But really there's not a lot of things you can do anymore without some kind of permit or license. You want to catch a fish. You have to got to the store and buy a fishing license. Then you put gas in your car that is taxed. You pay for a driver's licence, insurance that is required by law, tags, registration, everything else. You drive to the fishing hole following all of the rules of the road. You get your fishing rod out and your tackle box out. You have to use a certain kind of hook as per some law. There's like 10,000 new laws on the books this year and you haven't the time to read them all nor the legal education to really understand them all. So you do what you think is the right thing to do according to natural law and common sense. If I can do something and it doesn't hurt anyone than I should. Nobody should be in my personal business telling me what I can and can't do.

I'm also really fed up with the idea of copyrights and patents. I look at it this way. If the first person to ever knap a biface out of a piece of stone was nope other cavemen it's my idea you can't use it I have a patent. Then we'd probably be extinct. Really the right to technology and the freedom to use it is necessary for our survival as species.

</meow>

</rant>

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Woah there, citizen...

I'm sick of the FCC trying impose limits on my free speech.


That's not what they're doing. They trying to make you play nice with others.

I should be able to change my wifi antenna strength. It can be set to 30 dbi but the law says I can't. Are you fucking kidding me.


What you're complaining about is compared to "IF I WANT TO STAND HERE AND SHOUT ABOUT WHAT MONSTROUS BULLSHIT THESE OVERSEAS WARS ARE, I SHOULD BE ABLE TO!! FREE SPEECH, YO!" which is something people might agree to, but not at a military cemetery at the very spot where at exact moment loved ones are committing the remains of a fallen hero to the ground.

Context should be the word of today.

Your car has 400 horsepower but if you drive over 55 you'll get a speeding ticket. Even though in countries with higher speed limits have less accident. Places with no speed limits have less accidents. Why because they have higher for a pass on their driving tests. The driver has better problem solving skills and is probably smarter.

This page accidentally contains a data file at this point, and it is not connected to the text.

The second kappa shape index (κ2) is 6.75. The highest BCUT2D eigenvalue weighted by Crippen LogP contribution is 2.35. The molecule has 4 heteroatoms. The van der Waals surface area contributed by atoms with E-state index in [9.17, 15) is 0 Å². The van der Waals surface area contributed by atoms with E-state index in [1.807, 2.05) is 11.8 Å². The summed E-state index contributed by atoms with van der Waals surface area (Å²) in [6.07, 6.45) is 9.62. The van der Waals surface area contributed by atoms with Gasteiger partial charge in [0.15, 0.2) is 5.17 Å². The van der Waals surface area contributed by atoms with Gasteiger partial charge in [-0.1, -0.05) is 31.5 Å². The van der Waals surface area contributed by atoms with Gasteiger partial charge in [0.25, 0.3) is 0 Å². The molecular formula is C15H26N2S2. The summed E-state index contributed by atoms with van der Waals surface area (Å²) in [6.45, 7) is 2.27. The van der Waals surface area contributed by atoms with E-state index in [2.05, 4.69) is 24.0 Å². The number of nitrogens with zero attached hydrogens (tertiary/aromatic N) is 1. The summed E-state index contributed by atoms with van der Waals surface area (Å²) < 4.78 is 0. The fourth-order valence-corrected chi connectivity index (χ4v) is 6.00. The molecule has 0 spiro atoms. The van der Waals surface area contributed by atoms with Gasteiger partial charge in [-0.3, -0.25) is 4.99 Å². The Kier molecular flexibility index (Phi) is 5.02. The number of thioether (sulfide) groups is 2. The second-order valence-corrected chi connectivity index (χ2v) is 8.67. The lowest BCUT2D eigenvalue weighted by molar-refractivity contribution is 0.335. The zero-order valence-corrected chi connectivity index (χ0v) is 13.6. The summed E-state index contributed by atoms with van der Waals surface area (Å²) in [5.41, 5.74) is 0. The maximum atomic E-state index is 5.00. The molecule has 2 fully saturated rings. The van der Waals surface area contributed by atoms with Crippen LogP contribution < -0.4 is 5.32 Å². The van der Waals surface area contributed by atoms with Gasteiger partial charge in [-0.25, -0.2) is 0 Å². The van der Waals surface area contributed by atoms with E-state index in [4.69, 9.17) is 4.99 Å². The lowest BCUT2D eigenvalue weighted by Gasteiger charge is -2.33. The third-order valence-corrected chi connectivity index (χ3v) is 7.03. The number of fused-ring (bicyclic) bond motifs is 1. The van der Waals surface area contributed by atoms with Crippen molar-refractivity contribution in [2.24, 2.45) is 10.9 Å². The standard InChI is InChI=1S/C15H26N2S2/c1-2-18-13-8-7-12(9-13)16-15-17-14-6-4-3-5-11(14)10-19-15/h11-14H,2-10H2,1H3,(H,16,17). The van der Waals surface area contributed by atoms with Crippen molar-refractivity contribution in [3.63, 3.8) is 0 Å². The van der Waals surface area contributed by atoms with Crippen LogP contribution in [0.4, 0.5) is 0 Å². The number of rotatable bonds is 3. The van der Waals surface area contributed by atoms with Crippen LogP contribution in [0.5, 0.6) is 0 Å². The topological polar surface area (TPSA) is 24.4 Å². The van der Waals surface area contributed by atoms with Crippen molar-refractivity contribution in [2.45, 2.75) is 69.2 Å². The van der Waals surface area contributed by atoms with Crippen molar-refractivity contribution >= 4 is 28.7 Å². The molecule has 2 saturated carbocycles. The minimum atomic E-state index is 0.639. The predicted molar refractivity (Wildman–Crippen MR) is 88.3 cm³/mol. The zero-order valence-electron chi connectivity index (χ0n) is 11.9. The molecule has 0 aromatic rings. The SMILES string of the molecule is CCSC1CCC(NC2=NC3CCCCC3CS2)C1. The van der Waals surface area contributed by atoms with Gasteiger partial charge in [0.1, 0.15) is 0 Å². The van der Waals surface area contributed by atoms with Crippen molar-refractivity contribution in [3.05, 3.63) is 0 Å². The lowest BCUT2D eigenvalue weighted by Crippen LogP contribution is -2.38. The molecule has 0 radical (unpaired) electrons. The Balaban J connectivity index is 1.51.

No, it's because those countries have changed the roads in such a way that it's safe for you to do so. You're not allowed to drive 200 mph through city limits there anymore than you are where ever you are. They often also have a points system whereby if you don't obey the traffic laws you quickly lose your driving license and as a result the chavs quickly learn to behave or get kept off the road.

Remember, you're sharing the road with grandma who's driving to church at a mere 40 mph because she knows her response time isn't what it used to be. You're driving on a road that might be next to a school or a playground and you know how kids are when their ball veers off the court.

Or the government telling you that you can only have a 10 round magazine for your pistol. Dude I'm not worried 10th round to begin with. It's first one that is probably going to kill you.


Oh, so just one is sufficient? Does that mean you're cool with only no-magazine guns being legal so long as you're allowed to carry with 1 in the chamber?

I hear words like freedom and liberty get thrown around a lot.


So do I. Most people that say it tend to mean "I want everybody but me to abide by the law so I can finally get my shit DONE". You're not alone in the world. If you were to give the freedom you so desire to everybody else as well what you end up with is total anarchy and you don't want that, no matter how hip or cool it may appear at first glance.

No more than 10 rounds for your at best semi-automatic starts to make a WHOLE lot of sense when a maniac begins to unload his full-auto AK47 in a cinema or at a kindergarten because the voices told him to.